If you find you have contracted an STD, don’t panic. Sex is a toxic and taboo subject in our society, a weird combination of a very public subject (everyone’s talking about it and it is everywhere in popular culture) but also a very private thing. This duality can make people crazy. Many of us have fear, shame, embarrassment, or serious psychological hang ups around sex. Just having a normal, happy sex life takes a lot of trouble!
When you add in the perceived shame and guilt of an STD on top of all these toxic taboos, the result can be devastating.
First, get the facts. Find out exactly what disease you have, and learn about its symptoms, how serious it is, and how it is treated.
Take care of yourself at once. Don’t have sex with anyone until you know exactly what the risks are, and have discussed those risks with your partner.
Also, take some time to understand your own feelings about having an STD. Name those feelings – write them down. Do this privately, and destroy the paper afterwards. But write down anything you’re feeling, no matter how weird it seems. No one’s going to read this except you.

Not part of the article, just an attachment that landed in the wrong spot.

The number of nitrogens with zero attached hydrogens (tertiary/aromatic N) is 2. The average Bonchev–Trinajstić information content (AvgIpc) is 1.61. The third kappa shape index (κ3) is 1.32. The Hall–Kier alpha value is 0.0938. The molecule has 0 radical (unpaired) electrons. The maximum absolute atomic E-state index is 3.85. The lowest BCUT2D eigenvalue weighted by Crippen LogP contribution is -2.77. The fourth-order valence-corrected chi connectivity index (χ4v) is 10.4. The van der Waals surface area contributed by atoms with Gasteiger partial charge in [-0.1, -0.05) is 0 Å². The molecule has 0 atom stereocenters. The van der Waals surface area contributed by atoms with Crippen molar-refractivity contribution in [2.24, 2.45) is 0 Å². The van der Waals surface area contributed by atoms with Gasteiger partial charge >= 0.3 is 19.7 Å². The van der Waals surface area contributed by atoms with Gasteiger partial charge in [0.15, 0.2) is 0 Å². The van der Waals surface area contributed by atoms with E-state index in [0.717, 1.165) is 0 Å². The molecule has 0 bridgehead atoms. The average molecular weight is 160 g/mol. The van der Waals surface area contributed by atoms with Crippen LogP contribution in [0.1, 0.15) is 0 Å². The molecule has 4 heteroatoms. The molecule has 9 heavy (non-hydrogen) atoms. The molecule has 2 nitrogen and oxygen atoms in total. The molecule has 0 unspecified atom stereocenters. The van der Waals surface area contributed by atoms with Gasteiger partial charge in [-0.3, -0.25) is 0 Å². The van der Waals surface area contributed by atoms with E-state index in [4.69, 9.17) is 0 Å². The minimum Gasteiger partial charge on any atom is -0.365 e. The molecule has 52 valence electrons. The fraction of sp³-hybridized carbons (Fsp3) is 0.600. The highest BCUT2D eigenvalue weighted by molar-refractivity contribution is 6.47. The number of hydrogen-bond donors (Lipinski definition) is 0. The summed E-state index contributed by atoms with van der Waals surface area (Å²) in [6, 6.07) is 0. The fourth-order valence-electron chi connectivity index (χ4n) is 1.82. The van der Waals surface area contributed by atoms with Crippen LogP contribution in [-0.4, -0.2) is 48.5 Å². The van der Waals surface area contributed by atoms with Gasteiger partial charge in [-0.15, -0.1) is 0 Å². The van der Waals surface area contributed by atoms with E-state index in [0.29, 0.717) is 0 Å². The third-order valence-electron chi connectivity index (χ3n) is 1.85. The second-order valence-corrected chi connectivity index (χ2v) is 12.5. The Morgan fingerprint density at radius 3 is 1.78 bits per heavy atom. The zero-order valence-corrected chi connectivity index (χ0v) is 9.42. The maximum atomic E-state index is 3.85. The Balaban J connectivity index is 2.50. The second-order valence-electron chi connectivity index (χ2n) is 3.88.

You may feel terrified, ashamed, guilty, furious, frustrated, sad, confused, or all of these. Give yourself a little time to digest the news and to come to terms with it.
It’s often helpful to talk to someone like a good friend about your situation. If you have a close friend whom you trust to listen and support you, contact them and explain your situation. They can support you as a friend, and can also help you get ready to tell your partner about your STD.
How to Tell Your Partner
As far as telling your partner, it is a very straightforward process. Sit them down, look them in the eye, and tell the truth. Let them have their own emotional reaction to the news – remember how anxious, afraid or angry you felt at first – without trying to manage or control their reaction.
Don’t try to minimize the situation by telling them, “It’s no big deal,” or “It’s OK.” Just tell them the facts and let them react.
You may worry that your partner will judge you, blame you, or break up with you. These are all possible. But you really don’t know what’s going to happen, so try to limit your expectations.